Today’s lesson: It is okay to feel emotions. Do not let yourself off the hook, however, for feeling them. Be conscious of the words you use to share your feelings. The onus is on you to take responsibility for who you are, not on others to accept you for who you feel like being.





How to Deal With Interruptions

I deal poorly with interruptions. How about you?
I am probably not alone in this but when I am deep in concentration and someone interrupts my thinking (which, of course, they can not see), a flare of anger shoots up the middle of my body. I can feel it behind my eyes and I sometimes wonder if the person can actually see my disproportionate irritation.

There are plenty of studies showing the damage interruptions cause to productivity but I do not care about that so much. What bothers me is not the interruption but rather my reaction to the interruption. Most interruptions are innocuous. Someone is simply asking a question, saying good morning, or checking if I need anything. There is no legitimate reason to feel angry and, in truth, I probably needed the interruption if I was so lost in thought that somebody else’s presence seemed insignificant.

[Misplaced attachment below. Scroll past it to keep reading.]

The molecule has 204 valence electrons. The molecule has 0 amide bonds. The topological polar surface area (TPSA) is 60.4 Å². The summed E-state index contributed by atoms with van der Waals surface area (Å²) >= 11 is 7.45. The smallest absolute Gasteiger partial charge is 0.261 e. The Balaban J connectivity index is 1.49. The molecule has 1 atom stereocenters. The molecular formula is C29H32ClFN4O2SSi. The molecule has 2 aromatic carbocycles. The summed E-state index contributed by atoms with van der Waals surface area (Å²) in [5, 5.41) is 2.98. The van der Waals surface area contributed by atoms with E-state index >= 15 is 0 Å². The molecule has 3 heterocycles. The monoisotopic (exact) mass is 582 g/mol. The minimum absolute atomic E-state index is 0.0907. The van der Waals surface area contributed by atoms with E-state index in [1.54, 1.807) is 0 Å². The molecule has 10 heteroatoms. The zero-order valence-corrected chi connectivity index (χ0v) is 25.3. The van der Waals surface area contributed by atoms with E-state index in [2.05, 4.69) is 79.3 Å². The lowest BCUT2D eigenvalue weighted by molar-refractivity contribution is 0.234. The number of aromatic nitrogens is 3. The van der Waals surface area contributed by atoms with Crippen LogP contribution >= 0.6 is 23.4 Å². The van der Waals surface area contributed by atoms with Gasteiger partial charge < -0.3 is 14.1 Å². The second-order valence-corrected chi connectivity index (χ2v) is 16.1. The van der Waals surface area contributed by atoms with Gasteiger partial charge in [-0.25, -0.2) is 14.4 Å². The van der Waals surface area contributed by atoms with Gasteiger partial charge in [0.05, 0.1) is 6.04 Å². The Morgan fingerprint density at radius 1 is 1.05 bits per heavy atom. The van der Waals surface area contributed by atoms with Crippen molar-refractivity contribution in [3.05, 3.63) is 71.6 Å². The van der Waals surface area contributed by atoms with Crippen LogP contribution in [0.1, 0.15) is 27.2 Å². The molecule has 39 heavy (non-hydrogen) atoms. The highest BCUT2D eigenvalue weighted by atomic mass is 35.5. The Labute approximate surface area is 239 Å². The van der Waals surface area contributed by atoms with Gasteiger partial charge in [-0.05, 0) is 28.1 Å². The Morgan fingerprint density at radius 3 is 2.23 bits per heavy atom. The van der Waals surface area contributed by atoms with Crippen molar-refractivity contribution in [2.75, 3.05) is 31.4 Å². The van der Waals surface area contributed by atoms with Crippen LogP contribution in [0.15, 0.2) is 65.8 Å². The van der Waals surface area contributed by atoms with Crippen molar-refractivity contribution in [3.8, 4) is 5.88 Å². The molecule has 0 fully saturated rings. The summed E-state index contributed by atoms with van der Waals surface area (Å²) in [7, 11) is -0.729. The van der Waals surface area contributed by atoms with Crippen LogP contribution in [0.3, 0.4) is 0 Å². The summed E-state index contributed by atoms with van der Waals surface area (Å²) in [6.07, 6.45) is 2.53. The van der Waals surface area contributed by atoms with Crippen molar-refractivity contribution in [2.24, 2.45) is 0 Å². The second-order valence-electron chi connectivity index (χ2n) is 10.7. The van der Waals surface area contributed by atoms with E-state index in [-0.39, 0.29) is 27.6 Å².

I have been working on reigning in that flash of anger with a breath, a smile (sometimes internally), and a reminder to be appreciative that people (or pets) in my life care enough to want my attention. I remind myself to be gracious with my time and that I can get back to my thoughts when the interruption is over.

Admittedly, this is a work in progress.

Today’s lesson: You control your emotions. Your emotions do not control you. If you take a second to think about it and acknowledge the situation (or interruption), you will likely find your emotional burst is simply a reaction. We do not have to react to emotions. We only have to respond to the moment.